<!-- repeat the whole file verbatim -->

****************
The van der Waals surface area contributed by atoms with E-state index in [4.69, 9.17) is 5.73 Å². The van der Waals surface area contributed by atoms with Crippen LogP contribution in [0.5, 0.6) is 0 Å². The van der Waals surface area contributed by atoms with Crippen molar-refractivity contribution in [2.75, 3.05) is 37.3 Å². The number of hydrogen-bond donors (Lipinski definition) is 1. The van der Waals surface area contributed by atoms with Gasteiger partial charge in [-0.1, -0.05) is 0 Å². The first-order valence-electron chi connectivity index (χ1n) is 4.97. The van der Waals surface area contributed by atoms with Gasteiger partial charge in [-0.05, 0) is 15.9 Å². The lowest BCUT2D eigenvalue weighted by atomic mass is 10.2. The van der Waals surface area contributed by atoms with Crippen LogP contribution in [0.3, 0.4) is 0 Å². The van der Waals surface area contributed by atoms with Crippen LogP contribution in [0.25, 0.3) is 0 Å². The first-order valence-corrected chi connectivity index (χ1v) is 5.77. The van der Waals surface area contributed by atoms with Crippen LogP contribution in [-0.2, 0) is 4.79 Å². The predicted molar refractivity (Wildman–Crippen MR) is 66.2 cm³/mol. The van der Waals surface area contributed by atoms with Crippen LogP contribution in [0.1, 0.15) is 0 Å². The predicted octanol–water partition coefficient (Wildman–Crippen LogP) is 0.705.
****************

The van der Waals surface area contributed by atoms with E-state index in [4.69, 9.17) is 5.73 Å². The van der Waals surface area contributed by atoms with Crippen LogP contribution in [0.5, 0.6) is 0 Å². The van der Waals surface area contributed by atoms with Crippen molar-refractivity contribution in [2.75, 3.05) is 37.3 Å². The number of hydrogen-bond donors (Lipinski definition) is 1. The van der Waals surface area contributed by atoms with Gasteiger partial charge in [-0.1, -0.05) is 0 Å². The first-order valence-electron chi connectivity index (χ1n) is 4.97. The van der Waals surface area contributed by atoms with Gasteiger partial charge in [-0.05, 0) is 15.9 Å². The lowest BCUT2D eigenvalue weighted by atomic mass is 10.2. The van der Waals surface area contributed by atoms with Crippen LogP contribution in [0.3, 0.4) is 0 Å². The van der Waals surface area contributed by atoms with Crippen LogP contribution in [0.25, 0.3) is 0 Å². The first-order valence-corrected chi connectivity index (χ1v) is 5.77. The van der Waals surface area contributed by atoms with Crippen LogP contribution in [-0.2, 0) is 4.79 Å². The predicted molar refractivity (Wildman–Crippen MR) is 66.2 cm³/mol. The van der Waals surface area contributed by atoms with Crippen LogP contribution in [0.1, 0.15) is 0 Å². The predicted octanol–water partition coefficient (Wildman–Crippen LogP) is 0.705.